News Digest n.1 / 2024


The EU fisheries control system gets a major revamp

The EU fisheries control regulation has been revised to modernize fishing activities, prevent overfishing and create a more effective and harmonised system. The changes include improved monitoring, traceability of catches, and the transition to full digitalisation, new technologies, and modern data management. The rules also strengthen the fight against illegal, unreported, and unregulated fishing (IUU), and mandate full digital traceability along the supply chain. The IT tool CATCH will become compulsory for imported fishery products, simplifying the catch certification process.

A Norwegian Company Set Up A Land-Based Aquaculture Farm, But It’s Not Salmon They Bet On

Norwegian sustainable food company Hima Seafood has launched its first land-based aquaculture project, a 30,000 square meter trout farm on its groundwater. The project, which received a $250 million investment from sustainability firm Foresight and personal funds, aims to develop a new sustainable way of food production, protecting the environment and animals.

Future of European eel fisheries may hinge on a coordinated management regime

The European eel, a popular Mediterranean dish, could be saved if a new conservation plan, including partial commercial fishery closures and a complete ban on recreational fishing, is successful. The General Fisheries Commission for the Mediterranean (GFCM) of the Food and Agriculture Organization of the United Nations (FAO) aims to identify effective management measures to improve eel populations. Eels face threats like climate change, habitat loss, pollution, and overfishing along their migration routes.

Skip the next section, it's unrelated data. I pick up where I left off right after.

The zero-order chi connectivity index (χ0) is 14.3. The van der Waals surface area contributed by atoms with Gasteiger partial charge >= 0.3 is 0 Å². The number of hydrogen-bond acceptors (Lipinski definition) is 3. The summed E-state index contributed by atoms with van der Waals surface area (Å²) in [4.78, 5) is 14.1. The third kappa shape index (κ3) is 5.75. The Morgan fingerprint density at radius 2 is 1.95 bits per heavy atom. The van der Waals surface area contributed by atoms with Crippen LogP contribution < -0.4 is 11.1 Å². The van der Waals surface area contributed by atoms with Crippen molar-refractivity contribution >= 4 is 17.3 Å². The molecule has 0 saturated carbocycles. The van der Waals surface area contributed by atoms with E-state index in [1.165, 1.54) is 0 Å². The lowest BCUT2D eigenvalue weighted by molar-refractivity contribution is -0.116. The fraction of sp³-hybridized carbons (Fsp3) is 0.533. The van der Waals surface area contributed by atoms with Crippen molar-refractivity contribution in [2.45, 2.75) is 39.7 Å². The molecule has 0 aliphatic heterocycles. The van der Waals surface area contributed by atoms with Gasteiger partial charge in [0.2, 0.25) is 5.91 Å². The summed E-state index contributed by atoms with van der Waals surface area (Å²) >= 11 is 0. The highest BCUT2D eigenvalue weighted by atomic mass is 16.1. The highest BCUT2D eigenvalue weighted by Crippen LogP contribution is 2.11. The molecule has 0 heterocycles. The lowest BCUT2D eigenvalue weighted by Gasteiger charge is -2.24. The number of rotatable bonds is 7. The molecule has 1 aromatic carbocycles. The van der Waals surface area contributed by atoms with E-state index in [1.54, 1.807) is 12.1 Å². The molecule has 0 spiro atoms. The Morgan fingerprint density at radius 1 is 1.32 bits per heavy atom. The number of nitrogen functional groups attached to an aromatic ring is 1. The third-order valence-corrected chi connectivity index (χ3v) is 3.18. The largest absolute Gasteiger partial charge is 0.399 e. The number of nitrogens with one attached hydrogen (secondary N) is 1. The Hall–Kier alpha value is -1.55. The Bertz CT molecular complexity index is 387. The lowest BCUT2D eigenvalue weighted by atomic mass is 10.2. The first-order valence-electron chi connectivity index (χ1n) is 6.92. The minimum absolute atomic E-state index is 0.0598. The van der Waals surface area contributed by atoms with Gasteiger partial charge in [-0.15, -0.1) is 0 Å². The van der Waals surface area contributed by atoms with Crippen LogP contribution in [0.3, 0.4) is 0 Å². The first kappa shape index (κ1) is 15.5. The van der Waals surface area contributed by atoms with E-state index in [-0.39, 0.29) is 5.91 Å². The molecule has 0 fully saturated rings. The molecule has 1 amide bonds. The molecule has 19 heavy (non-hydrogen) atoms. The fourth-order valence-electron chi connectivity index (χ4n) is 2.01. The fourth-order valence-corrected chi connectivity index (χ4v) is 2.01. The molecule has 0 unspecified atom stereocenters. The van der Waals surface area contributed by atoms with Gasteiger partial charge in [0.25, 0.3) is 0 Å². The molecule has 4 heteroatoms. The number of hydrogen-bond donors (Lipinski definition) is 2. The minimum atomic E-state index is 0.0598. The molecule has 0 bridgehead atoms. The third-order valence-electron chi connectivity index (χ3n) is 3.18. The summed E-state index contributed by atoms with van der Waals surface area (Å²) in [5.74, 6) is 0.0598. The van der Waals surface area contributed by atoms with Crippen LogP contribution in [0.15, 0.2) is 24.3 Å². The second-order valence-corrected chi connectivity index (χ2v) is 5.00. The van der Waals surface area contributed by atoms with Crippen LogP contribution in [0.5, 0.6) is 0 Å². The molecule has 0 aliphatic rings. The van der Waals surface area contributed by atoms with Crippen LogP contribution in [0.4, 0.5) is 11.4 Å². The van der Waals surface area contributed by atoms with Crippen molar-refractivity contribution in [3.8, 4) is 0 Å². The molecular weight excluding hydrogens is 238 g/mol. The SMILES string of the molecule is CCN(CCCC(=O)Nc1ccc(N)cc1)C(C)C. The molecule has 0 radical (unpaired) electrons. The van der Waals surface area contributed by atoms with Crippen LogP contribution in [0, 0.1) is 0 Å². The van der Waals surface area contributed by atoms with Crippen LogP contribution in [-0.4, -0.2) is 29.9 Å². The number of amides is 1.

Advantages of microalgae as a feed ingredient explored

Researchers at the Norwegian Institute of Food, Fisheries and Aquaculture Research (Nofima) have found that microalgae can grow faster and form more omega-3 if bred, making them a potential feed ingredient for farmed fish. The study, part of the NewTechAqua project, aims to improve fish and mollusc health, make aquaculture more sustainable, increase efficiency, support diversification, and develop eco-friendly products.

New study confirms seaweed and mussel farms improve biodiversity and abundance of marine life

A study by The Nature Conservancy in New Zealand and the Gulf of Maine has found that seaweed and shellfish farms provide habitat benefits to wild fish. The research, which used parallel sampling methods, found that aquaculture habitats had higher abundances of fish settlers than natural habitats. The study also found that key settling fish species, such as the common triplefin, had better survival and growth after arriving in aquaculture habitats.

Preserving sharks in the Mediterranean

The LIFE European Sharks project, co-funded by the EU, aims to protect Mediterranean sharks and rays by promoting responsible interactions, reducing mortality, and reducing bycatch. The project involves training fisheries officers, testing voluntary actions, promoting catch and release, and increasing public understanding of sharks' ecological role.

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